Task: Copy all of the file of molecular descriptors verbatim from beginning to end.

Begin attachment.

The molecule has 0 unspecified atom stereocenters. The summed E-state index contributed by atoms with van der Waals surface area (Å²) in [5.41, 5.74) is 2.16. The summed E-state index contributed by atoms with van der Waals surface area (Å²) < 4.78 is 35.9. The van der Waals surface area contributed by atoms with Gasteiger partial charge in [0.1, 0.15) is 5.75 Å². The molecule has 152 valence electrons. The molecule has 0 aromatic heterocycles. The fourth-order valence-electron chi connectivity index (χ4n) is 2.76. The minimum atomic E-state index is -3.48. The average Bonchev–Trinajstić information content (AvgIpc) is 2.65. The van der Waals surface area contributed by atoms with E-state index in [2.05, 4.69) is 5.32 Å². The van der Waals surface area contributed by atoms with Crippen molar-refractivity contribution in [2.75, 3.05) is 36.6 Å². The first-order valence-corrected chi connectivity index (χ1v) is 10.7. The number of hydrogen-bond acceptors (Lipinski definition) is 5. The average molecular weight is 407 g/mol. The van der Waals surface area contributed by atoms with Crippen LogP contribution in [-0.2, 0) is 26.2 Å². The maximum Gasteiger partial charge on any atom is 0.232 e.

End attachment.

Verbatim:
The molecule has 0 unspecified atom stereocenters. The summed E-state index contributed by atoms with van der Waals surface area (Å²) in [5.41, 5.74) is 2.16. The summed E-state index contributed by atoms with van der Waals surface area (Å²) < 4.78 is 35.9. The van der Waals surface area contributed by atoms with Gasteiger partial charge in [0.1, 0.15) is 5.75 Å². The molecule has 152 valence electrons. The molecule has 0 aromatic heterocycles. The fourth-order valence-electron chi connectivity index (χ4n) is 2.76. The minimum atomic E-state index is -3.48. The average Bonchev–Trinajstić information content (AvgIpc) is 2.65. The van der Waals surface area contributed by atoms with E-state index in [2.05, 4.69) is 5.32 Å². The van der Waals surface area contributed by atoms with Crippen molar-refractivity contribution in [2.75, 3.05) is 36.6 Å². The first-order valence-corrected chi connectivity index (χ1v) is 10.7. The number of hydrogen-bond acceptors (Lipinski definition) is 5. The average molecular weight is 407 g/mol. The van der Waals surface area contributed by atoms with Crippen LogP contribution in [-0.2, 0) is 26.2 Å². The maximum Gasteiger partial charge on any atom is 0.232 e.